Imagine this scenario. You’ve set up a shiny new referral program for all of your customers to participate in. It has a great uptake and referrals start flooding in, people are claiming rewards and everything seems golden. But something isn’t right. You’re noticing that in some instances your referral return on investment isn’t adding up. Unfortunately, you might be the victim of referral fraud, and left unchecked this can have devastating consequences.
What is referral marketing fraud?
Referral marketing fraud happens when some participants in your referral program create referrals that aren’t legitimate. They tend to do this to gather a higher percentage of rewards or discounts by playing the system. Typically, you can always expect someone to try and circumvent your honor system for their own personal gain. The issue is that when you’re dealing with expensive referral rewards, say for instance actual cash reward card-based rewards, the losses mount up. And they mount up fast.
The 4 Types of Referral Fraud
There are four main types of referral fraud. These methods of abuse vary in approach but are all equally damaging for your business. Stay vigilant and, where possible, make use of referral software that includes referral fraud protection. The four methods are:
Typically used on physical purchases but also possible for digital purchases, this form of referral marketing fraud has the referral participant get people to sign up using their link or code, then return the product once the reward has been fulfilled. Hard to spot amongst general referrals until a pattern emerges. This could be perpetrated by an individual self-referring or within a group.
An unknown user somehow manages to find an exploit within your system and is able to receive rewards without completing the referral process.
As the name suggests, in this form of referral abuse, the participant simply refers themselves rather than a genuine network of friends and family. They typically do this by using a series of fake email addresses. This form is at its most popular when single-sided referrals are used as only the referrer gets a reward and there is minimal incentive to keep subscriptions going after the initial referral.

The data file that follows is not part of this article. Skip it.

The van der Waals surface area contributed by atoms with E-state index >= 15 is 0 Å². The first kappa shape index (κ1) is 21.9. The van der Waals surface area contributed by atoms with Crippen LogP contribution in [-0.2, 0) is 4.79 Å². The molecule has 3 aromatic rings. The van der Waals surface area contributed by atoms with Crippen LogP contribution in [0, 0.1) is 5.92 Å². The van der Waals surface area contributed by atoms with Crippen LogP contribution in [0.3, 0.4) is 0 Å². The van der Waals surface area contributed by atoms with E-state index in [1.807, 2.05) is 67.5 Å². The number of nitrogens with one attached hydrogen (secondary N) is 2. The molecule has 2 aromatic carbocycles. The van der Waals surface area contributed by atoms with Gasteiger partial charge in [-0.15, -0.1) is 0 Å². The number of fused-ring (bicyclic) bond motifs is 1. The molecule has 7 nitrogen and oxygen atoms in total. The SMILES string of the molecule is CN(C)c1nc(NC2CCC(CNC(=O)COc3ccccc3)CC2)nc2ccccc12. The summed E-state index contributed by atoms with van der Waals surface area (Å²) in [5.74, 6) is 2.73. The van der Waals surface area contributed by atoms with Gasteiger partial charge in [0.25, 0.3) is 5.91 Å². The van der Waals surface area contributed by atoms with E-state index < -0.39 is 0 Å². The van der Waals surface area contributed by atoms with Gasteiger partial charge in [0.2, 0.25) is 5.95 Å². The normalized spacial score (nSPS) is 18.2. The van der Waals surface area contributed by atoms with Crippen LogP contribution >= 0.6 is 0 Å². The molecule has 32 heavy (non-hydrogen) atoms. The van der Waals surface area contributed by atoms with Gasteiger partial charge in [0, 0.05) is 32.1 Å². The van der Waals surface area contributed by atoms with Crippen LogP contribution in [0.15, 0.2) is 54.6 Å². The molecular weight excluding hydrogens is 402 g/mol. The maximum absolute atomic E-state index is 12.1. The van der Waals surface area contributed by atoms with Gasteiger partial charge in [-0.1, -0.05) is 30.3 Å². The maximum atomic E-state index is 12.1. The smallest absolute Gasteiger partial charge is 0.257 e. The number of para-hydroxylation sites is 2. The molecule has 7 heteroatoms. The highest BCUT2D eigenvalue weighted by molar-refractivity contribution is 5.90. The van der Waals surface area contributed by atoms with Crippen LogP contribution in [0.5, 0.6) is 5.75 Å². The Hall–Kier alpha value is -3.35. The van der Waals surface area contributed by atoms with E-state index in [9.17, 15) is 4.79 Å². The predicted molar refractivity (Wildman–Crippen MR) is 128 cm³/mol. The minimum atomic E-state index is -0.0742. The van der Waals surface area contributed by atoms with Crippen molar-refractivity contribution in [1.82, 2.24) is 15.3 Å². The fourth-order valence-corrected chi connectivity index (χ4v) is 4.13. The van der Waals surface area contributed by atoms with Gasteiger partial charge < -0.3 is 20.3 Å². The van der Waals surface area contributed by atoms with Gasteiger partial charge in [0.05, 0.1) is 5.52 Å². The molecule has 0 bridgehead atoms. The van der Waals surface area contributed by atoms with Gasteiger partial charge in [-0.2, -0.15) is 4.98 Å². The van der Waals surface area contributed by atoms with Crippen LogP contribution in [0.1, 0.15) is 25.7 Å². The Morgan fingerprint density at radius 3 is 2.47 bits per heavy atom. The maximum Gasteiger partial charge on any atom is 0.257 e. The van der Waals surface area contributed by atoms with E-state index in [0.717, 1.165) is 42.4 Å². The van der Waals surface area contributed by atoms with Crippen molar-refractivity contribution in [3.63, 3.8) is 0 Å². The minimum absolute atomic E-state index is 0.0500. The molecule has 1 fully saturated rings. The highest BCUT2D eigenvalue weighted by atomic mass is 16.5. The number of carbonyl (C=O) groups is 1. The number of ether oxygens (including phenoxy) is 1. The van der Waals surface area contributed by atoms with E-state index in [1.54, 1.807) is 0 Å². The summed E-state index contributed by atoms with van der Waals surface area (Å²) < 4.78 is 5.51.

When your referral participants attempt to become affiliates. Rather than sharing their invite link or code with their personal network, they share it on coupon sites. This has a far wider reach, they could receive far more rewards, but this isn’t the type of referral that you are necessarily looking for. Furthermore, this might not be the look and feel that your business is going for, and if you are fine with using coupon sites, then you might as well be doing so yourself.
How to Prevent Referral Fraud
There is a combination of methods that you can use to help prevent referral fraud. Some of the following will be more relevant to your referral marketing program than others, it all depends on what you’re offering and how you’re offering it. One thing is for certain, the best way to prevent referral fraud is to have barriers in place from the start in a proactive way, rather than waiting for the worst case scenario to happen, and then reacting to it. By then, it’s often too late.
There are certain methods that are included in many types of referral software. We’ve marked those in the titles.
Don’t go over the top with the rewards
Your customers are great, no doubt, and therefore you want to give them the best rewards that you can. You want them to really appreciate and want to participate in the referral scheme that you’ve put together. That’s very nice of you. The downside is that you’ll attract the attention of people who are only interested in the rewards or scammers. By offering a reward that’s too good to resist you’re setting yourself up for a fall. The best option is to find a reward that will still be beneficial to your genuine customers, but not so amazing that it attracts unwanted attention.